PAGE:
2017 Poster Sessions : Tree Animation and Modeling via Analytic Simulation and Image-Based Reconstruction

Student Name : Ed Quigley
Advisor : Ron Fedkiw
Research Areas: Graphics/HCI
Methods for generating realistic animations and geometric models of trees—that is, describing how trees move and what trees look like—are desirable due to the ubiquitous presence of trees in nature, and hence in film, games, and other media. In animating a tree, it is important to give an artist tools for interactively parameterizing the tree's motion, but the constraint of maintaining interactive frame rates is difficult to satisfy due to the stiff joints and many degrees of freedom of a realistic tree. To this end, we present an algorithm that enables tree joints to be simulated approximately but analytically (and thus efficiently) for arbitrarily high stiffness values. The generation of tree geometry has been explored both through procedural methods and data-driven approaches, but geometric models with complexity and detail on the scale of real-world trees remain elusive. Our goal is to take advantage of the rich detail already present in a real-world tree by using data to reconstruct a tree "digital double." Using video data captured from a quadcopter drone, we use structure from motion to reconstruct the large scale pieces of the tree and stereo techniques to recover a 3D skeleton of finer branching structures. Our ultimate goal is to recover the geometry and motion of a real tree.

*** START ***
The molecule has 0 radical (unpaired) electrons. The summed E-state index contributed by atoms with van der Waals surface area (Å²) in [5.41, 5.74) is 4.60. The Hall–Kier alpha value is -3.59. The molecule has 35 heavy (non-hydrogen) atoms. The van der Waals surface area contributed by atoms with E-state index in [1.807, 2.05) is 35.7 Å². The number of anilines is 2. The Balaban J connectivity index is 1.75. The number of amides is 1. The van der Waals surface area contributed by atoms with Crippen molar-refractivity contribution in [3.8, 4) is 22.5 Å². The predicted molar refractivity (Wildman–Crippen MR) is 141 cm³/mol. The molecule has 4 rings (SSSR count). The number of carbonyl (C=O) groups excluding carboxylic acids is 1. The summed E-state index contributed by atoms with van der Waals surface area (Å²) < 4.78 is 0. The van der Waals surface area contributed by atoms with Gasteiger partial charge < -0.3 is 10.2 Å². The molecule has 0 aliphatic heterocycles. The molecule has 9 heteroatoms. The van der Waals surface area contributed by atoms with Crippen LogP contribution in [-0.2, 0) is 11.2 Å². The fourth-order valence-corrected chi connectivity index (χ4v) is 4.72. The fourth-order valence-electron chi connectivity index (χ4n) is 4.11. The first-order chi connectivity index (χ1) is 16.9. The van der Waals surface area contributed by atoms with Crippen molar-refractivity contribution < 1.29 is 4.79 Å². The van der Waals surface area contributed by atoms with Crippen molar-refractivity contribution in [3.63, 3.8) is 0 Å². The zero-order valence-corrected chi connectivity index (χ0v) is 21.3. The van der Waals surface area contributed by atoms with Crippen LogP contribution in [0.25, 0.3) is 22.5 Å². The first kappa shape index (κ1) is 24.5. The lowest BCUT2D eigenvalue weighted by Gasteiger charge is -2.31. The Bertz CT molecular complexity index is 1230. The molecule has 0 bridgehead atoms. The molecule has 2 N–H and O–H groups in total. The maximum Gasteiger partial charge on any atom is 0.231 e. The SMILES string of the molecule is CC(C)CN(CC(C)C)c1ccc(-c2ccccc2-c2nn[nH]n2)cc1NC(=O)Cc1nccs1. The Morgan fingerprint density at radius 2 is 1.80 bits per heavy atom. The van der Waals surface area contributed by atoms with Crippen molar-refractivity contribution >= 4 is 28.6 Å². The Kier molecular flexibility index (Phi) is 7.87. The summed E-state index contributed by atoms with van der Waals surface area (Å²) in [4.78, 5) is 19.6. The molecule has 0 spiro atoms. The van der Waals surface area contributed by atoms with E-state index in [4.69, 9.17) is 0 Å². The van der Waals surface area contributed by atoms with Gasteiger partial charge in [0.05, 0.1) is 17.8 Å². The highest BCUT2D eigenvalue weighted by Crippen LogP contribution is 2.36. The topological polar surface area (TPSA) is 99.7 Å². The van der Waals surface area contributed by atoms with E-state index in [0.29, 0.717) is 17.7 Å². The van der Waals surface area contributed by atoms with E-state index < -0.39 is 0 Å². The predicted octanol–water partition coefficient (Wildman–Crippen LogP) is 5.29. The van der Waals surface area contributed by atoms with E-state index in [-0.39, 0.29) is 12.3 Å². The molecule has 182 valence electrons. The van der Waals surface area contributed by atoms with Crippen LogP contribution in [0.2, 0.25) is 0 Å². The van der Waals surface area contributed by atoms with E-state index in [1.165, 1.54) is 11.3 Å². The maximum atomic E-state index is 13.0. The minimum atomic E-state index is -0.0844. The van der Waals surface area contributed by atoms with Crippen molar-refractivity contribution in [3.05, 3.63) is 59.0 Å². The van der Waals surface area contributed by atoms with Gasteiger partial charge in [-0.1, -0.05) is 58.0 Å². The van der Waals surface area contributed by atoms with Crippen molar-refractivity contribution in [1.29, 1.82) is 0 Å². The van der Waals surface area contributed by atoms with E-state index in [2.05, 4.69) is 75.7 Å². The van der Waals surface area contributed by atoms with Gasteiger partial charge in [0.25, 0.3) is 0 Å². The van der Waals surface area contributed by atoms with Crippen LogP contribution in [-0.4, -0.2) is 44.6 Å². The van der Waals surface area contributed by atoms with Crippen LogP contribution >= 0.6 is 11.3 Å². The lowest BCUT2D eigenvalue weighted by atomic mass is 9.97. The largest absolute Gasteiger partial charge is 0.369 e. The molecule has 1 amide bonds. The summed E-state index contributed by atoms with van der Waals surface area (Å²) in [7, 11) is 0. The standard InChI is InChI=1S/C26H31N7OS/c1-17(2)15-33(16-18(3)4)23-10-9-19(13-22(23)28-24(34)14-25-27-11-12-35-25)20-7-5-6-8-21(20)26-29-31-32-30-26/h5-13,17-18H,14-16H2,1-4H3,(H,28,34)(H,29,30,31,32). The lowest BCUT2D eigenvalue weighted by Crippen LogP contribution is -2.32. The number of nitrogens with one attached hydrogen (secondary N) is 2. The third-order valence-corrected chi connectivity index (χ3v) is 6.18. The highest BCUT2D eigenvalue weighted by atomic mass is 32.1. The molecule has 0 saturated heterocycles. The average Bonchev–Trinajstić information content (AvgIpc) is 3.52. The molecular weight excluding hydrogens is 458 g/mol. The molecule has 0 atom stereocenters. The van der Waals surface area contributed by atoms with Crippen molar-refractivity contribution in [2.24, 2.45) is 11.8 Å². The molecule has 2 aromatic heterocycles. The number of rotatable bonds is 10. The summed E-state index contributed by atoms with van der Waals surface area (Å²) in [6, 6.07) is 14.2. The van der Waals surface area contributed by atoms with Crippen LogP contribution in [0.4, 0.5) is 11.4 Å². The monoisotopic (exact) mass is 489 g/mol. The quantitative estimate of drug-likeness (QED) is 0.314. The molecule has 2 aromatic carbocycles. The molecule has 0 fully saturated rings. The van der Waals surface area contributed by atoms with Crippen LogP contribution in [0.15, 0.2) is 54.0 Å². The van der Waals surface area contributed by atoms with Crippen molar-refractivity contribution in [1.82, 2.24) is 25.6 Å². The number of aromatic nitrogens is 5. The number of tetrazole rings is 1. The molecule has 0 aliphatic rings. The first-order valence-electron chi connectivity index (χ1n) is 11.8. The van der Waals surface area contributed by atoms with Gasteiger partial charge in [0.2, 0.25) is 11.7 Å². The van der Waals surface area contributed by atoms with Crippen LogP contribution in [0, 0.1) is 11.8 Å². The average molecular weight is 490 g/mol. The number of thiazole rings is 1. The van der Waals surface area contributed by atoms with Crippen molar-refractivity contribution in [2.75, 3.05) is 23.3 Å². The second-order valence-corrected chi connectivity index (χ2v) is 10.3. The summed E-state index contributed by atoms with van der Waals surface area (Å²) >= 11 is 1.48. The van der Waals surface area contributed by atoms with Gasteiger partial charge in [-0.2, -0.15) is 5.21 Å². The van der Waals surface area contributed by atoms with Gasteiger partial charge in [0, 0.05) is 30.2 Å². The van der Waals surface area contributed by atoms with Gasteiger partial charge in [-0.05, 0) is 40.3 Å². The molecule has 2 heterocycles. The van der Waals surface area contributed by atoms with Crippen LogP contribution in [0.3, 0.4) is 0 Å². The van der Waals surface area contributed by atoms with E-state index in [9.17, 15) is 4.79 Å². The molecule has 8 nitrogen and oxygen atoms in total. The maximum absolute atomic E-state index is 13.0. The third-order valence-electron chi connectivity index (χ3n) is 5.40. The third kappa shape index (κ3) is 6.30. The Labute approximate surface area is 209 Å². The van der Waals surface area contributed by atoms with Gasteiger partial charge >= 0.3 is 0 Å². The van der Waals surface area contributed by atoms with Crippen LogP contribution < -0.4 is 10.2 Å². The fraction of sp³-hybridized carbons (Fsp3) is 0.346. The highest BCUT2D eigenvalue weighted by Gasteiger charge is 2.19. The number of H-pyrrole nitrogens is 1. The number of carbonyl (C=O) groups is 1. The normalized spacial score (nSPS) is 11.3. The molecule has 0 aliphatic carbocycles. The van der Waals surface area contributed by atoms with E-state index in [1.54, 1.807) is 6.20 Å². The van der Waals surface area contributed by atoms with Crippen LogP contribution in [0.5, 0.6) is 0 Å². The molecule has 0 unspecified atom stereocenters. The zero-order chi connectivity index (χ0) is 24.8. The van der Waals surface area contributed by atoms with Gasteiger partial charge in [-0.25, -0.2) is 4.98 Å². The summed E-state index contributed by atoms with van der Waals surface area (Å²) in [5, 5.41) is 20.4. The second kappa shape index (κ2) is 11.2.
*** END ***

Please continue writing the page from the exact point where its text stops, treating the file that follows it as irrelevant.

Ed Quigley is a fourth year Ph.D. student advised by Professor Ron Fedkiw. Ed is supported by the NDSEG fellowship, and his research interests include physically-based simulation, animation, and 3D reconstruction. Before coming to Stanford, he studied computer science at Grove City College.